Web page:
joining the Air Force to earn money for college, Amy Buchheit
ended up serving in Desert Shield/Desert Storm, earning several
awards and renewing her love for marine life. Now, while residing
with her husband in Vancouver, Wash., Amy has a long to-do list
that includes working toward a bachelor's degree in fine arts,
traveling to Kauai, Germany, Honduras and Australia, and learning
scuba so she can dive and discuss art with one of her favorite
From sea to see
Inspired by Australian Aborigine art and creation myths, Amy Buchheit's
abstracts focus on color, shape and texture.
"According to these myths, known as Dreamtime," she
said, "the creator beings those who created man, the
land and everything else on Earth were believed to have
come from the sea.
"This, along with the fact that I've had an
interest in sea creatures since high school, create a strong pull
for me to create marine-inspired art."
Amy's other abstracts, done in the same style, are
also based on the spirit of the Dreamtime. More often than not,
they're an expression of the spirit itself, or of the powerful
forces of creation. Her painting, "Life Force," is an
"From the center of the piece and in the midst of what may
at first appear to be chaos, distinctive shapes appear,"
she said. "The line that moves throughout the piece is painted
in a deep crimson, representing the life's blood of all living
"The dot patterns found in this and all my
current work is representative of the molecules that are in all
matter. Thus, this piece is one that is visually recreating the
idea of creation."
Hours for the taking
With planning, prep work and an average of 10 layers of paint
before the dots are added, it takes Amy approximately 100
hours to complete each piece. "Life Force" took 180
"After choosing a canvas size, I use sketch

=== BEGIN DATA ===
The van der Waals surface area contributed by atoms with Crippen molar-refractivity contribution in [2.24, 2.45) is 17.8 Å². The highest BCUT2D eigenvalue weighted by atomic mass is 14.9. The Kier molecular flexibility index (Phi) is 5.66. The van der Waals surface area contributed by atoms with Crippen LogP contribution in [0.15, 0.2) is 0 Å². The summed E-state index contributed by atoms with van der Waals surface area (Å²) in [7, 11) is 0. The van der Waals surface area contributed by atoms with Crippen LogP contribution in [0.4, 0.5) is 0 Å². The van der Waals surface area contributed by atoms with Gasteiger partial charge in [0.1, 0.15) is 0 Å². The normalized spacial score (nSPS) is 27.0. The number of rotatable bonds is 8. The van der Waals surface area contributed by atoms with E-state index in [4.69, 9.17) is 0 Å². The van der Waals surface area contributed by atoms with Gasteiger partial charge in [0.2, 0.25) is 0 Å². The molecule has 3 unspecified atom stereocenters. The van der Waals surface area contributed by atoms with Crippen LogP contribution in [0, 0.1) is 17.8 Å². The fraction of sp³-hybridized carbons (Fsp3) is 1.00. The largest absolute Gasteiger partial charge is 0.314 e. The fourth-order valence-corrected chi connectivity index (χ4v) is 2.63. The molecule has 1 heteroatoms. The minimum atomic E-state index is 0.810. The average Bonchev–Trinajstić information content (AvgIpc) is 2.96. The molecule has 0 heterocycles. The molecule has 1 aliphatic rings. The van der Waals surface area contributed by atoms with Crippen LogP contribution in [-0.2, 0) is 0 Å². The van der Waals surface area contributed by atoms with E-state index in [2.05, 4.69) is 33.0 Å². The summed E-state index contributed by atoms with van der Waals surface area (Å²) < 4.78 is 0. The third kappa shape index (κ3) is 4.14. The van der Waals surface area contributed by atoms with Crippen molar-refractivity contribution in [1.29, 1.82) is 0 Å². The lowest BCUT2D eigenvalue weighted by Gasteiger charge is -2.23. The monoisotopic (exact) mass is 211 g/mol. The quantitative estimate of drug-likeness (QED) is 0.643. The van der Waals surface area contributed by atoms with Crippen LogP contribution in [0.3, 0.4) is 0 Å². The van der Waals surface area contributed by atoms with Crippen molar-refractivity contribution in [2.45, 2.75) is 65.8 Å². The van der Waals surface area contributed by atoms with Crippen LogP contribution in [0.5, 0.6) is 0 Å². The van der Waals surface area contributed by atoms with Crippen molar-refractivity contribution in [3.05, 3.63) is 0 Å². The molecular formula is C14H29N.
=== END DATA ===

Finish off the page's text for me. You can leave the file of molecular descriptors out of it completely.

paper to map out the design," she said, "first placing
key elements, then adding a background that connects the defining
lines of each shape and carries the eye throughout the work.
"This can be accomplished by using a technique
where I scribble lines on the page and then pull out shapes by
erasing extraneous lines. Another way is by drawing in abstract
shapes that fit the theme of the piece."
Once complete, she creates a grid over the sketch
and another on the canvas itself. She then transfers the image
from the sketch to the canvas by redrawing the image, section
Deciding on colors can take several hours. A single
change on the palette can make or break the completed work.
Amy was drawn to the art and beliefs of the Australian Aborigines
while taking an art history class.
"I had to do a paper on the art of ancient
cultures," she said, "and was intrigued and fascinated
by these people, the oldest continuous culture in the world.
"I'm inspired by their rich sense of history
and how spirituality permeates their being. I'm also drawn to
their use of dot painting as a means to create a visual vibration
and interest within the work. Their use of flat shape, pointillism
and natural elements is very influential in my work."
Color, texture and movement also inspire Amy's current
style. A bit of fantasy and whimsy sometimes sneak in as well.
The big pond
Amy's favorite artists are Wyland, Patrick Nagel and Marc Chagall
she believes they all influence her work to some degree.
"Wyland is influential because of his marine
art, which I am favoring as a subject for my abstracted realism
or realized abstraction, however you want to look at it,"
"I'm drawn to Patrick Nagel because of the
flat shapes he favored, and Chagall because of his flat shapes
and scattered subject matter."